Shri Arindam Bagchi, Official Spokesperson: A very good afternoon to all of you. Thank you for joining us for the special media briefing on the occasion of the 5th BIMSTEC Summit, which took place virtually today morning. You would have also seen that some of the proceedings were telecast live also. To give us a better sense of what was discussed, the background to it, and the quite historic decisions that were taken, particularly with regard to the charter, we have with us Shri Rudrendra Tandon, Additional Secretary looking after BIMSTEC and SAARC divisions. We will have initial comments from him and then a few questions. So without further ado, let me hand over the floor to Shri Tandon.
Shri Rudrendra Tandon: Thank you very much. Good afternoon. So the Prime Minister has just finished attending the fifth BIMSTEC Summit hosted by Sri Lanka. Prior to this summit, there were preparatory meetings at the Foreign Minister level and the Senior Official level. This took place on Monday and Tuesday. Secretary Saurabh Kumar and External Affairs Minister Dr. Jaishankar attended their meetings in Colombo. The theme of this summit was ‘towards a resilient region, prosperous economies, healthy people’. This was chosen by the chair; the chair has the prerogative to do so. And it sought to capture the main preoccupations that currently prevail in the top political leadership in the region centred around prosperity, resilience and public health. This provided the context to several of the interventions that we saw, including that of our Prime Minister.
The fourth element of context was the significant achievement of signing the charter. This in some sense caps a process of formalizing this grouping into a proper regional organization and this was the main outcome of this summit. With the charter, BIMSTEC now has an international personality, it has an emblem, it has a flag, it has a formally listed purpose and principles that it is going to adhere to, and an architecture. So that represents a fairly significant evolution of this grouping process which was happening since 2004 or so, but actually gained a lot of traction after 2014. From our perspective, of course, the signing of the charter is the most important outcome, but also in line with this development of the organization into a formal structure, was the approval granted by leaders to a complete reorganization of BIMSTEC cooperation activities. Henceforth, BIMSTEC cooperation activities will take place in seven pillars. Each pillar will be led by one of the member states, who will be primarily responsible for furthering cooperation. In that reorganization, it was decided that India will lead the security pillar.
The third major outcome from our perspective in this summit was the adoption of the master plan on transport connectivity. This is major agenda on the BIMSTEC platform for several years. But in 2018 summit, it was decided that we will approach this issue more systematically. I think it was a suggestion that came from Thailand, to create a master plan, which was worked upon for the over the last two years, in collaboration with the Asian Development Bank, and it was finalized in time for this summit. So what happened at this summit was that the leaders adopted this as a kind of framework or guidance for the type of cooperation that we are likely to do in the future in the connectivity space.
In addition to these three major outcomes, where the leaders were involved directly, they also witnessed the signing of three agreements. Now, this represents incremental progress that is being achieved on this platform in various ongoing areas of cooperation. For your information there was an MLAT on criminal matters. This emerged out of the discussions in the security pillar that have been taking place in the past. So it represents an incremental progress on that agenda. There was a Memorandum of Association to create a centre for technology transfers. It's called a Technology Transfer Facility, which will be established in Colombo. The third was an MOU for cooperation between diplomatic academies. So all these were witnessed by the leaders, but represent incremental progress being achieved on this platform, which is a good sign in terms of the vibrancy and in terms of the ability of this platform to move ahead.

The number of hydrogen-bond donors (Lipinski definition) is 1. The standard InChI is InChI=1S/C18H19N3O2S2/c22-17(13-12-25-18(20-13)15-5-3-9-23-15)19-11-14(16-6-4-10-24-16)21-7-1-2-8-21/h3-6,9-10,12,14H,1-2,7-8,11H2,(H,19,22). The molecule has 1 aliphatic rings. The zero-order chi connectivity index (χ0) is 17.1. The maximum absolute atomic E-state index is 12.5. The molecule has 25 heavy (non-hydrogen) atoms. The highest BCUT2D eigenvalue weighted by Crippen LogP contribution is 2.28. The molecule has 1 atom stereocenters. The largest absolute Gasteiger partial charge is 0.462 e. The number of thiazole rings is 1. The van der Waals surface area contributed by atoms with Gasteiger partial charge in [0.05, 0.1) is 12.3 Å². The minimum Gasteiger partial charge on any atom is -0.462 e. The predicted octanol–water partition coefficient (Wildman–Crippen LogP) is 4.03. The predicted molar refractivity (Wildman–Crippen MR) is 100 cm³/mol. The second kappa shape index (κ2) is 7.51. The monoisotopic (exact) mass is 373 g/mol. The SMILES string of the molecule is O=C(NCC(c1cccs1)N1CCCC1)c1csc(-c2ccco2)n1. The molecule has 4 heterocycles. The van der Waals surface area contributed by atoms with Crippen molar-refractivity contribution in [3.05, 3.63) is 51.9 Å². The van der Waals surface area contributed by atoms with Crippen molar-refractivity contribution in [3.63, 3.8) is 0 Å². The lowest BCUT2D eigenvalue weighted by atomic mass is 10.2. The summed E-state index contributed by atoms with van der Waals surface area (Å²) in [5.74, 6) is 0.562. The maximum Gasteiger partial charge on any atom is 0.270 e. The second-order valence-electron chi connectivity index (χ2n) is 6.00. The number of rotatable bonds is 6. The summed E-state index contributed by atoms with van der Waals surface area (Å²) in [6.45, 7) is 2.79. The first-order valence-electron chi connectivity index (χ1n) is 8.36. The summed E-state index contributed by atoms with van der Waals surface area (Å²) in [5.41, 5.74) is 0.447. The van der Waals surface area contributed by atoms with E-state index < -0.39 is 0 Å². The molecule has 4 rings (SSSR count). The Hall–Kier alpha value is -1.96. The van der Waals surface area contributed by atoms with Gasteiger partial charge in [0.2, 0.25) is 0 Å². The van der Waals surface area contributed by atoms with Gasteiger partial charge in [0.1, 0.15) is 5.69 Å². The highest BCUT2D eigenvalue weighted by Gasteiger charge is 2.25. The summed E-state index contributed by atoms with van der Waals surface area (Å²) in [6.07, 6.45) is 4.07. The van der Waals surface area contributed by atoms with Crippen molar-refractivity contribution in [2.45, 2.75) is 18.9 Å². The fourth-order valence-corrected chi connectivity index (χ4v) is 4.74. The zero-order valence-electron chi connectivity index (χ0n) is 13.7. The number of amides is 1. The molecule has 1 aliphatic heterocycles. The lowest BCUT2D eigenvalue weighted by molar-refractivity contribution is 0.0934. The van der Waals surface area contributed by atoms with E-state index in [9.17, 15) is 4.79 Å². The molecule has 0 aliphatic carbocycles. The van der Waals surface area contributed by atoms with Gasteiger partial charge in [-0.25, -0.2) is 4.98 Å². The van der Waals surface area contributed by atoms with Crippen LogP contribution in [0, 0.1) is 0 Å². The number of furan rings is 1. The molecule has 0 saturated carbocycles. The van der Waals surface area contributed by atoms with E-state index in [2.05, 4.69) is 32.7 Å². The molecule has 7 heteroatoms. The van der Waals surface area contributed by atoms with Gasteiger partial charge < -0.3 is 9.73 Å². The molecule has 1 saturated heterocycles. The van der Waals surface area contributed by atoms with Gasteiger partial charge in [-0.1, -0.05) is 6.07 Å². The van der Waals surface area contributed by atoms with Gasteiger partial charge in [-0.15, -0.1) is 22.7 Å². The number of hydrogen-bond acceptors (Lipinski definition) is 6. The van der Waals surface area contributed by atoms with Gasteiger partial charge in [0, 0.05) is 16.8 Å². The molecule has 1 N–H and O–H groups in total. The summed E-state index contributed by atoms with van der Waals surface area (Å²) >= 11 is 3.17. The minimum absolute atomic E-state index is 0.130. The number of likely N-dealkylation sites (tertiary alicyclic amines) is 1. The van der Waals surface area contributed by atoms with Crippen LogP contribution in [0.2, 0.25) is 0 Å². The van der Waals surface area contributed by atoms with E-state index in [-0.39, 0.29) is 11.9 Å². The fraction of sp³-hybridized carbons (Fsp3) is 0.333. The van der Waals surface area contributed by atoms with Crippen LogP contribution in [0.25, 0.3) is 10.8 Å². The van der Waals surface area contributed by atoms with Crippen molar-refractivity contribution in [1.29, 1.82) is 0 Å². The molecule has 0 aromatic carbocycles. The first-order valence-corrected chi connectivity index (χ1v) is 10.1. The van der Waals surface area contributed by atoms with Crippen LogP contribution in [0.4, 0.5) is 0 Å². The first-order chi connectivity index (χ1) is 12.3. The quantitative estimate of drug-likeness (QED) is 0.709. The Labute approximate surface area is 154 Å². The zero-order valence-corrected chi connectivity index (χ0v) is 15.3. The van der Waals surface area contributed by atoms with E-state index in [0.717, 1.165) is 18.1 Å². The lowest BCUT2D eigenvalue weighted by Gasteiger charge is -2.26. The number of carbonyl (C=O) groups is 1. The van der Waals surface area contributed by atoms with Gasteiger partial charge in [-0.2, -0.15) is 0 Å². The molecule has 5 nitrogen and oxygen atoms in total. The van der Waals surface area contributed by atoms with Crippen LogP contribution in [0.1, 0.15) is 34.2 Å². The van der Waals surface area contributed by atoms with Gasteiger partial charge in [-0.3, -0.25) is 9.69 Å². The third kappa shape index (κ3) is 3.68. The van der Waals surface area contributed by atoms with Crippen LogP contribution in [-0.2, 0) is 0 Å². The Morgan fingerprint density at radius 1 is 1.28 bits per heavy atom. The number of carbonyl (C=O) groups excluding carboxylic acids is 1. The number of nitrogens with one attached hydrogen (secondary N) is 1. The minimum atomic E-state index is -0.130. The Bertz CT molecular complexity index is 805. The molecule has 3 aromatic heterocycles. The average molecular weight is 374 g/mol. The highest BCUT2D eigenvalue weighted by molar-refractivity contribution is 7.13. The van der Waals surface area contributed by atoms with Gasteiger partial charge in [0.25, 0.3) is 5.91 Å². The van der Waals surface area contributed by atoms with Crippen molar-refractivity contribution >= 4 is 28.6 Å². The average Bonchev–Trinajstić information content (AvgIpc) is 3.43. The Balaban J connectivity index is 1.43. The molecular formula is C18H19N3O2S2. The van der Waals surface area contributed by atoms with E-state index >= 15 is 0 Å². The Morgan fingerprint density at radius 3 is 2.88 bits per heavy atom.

Now, coming to our approach to the summit and the approach of the Prime Minister in particular. In his intervention, you would have heard, he spoke about several things, but they were focused on firstly, the agenda of developing BIMSTEC further. It seemed like the most important, relevant thing to do at this summit, because firstly, we were signing the charter, which caps long effort to formalize this grouping. So his general approach was to propose to the leaders that we needed to accelerate the pace of this formalization, and that we should not rest merely after signing the charter. He also spoke about the need to move forward the connectivity agenda, the disaster management agenda, the marine cooperation agenda, the economic integration agenda, and, of course, parts of our security agenda, which is an essential prerequisite for any sort of constructive economic and development cooperation.
Now, in view of the special commitment that India has, to developing the BIMSTEC platform further, the Prime Minister used this occasion to make announcements of some Indian initiatives, which we hope will further the BIMSTEC agenda in a more accelerated manner. In this regard, he announced a $1 million ad hoc grant to the BIMSTEC Secretariat's operational budget. Now the objective of that was to ensure that whatever pending institutional building tasks are taken forward on a rapid pace. He also announced a $3 million grant to revive the BIMSTEC Centre for weather and climate, which is an important part of the disaster management, disaster risk reduction agenda. With the aim of furthering our economic integration agenda, he announced the establishment of a program that will be run out of ICRIER in India and the aim of this will be to try and adopt as many international standards and norms for the trade facilitation part of the economic integration. This I can explain later, for some of you who may not see the significance of this. He also suggested the institutionalization of the disaster management exercises that India has been holding on its own on this platform, in view of the priority that disaster management in general is given on this platform.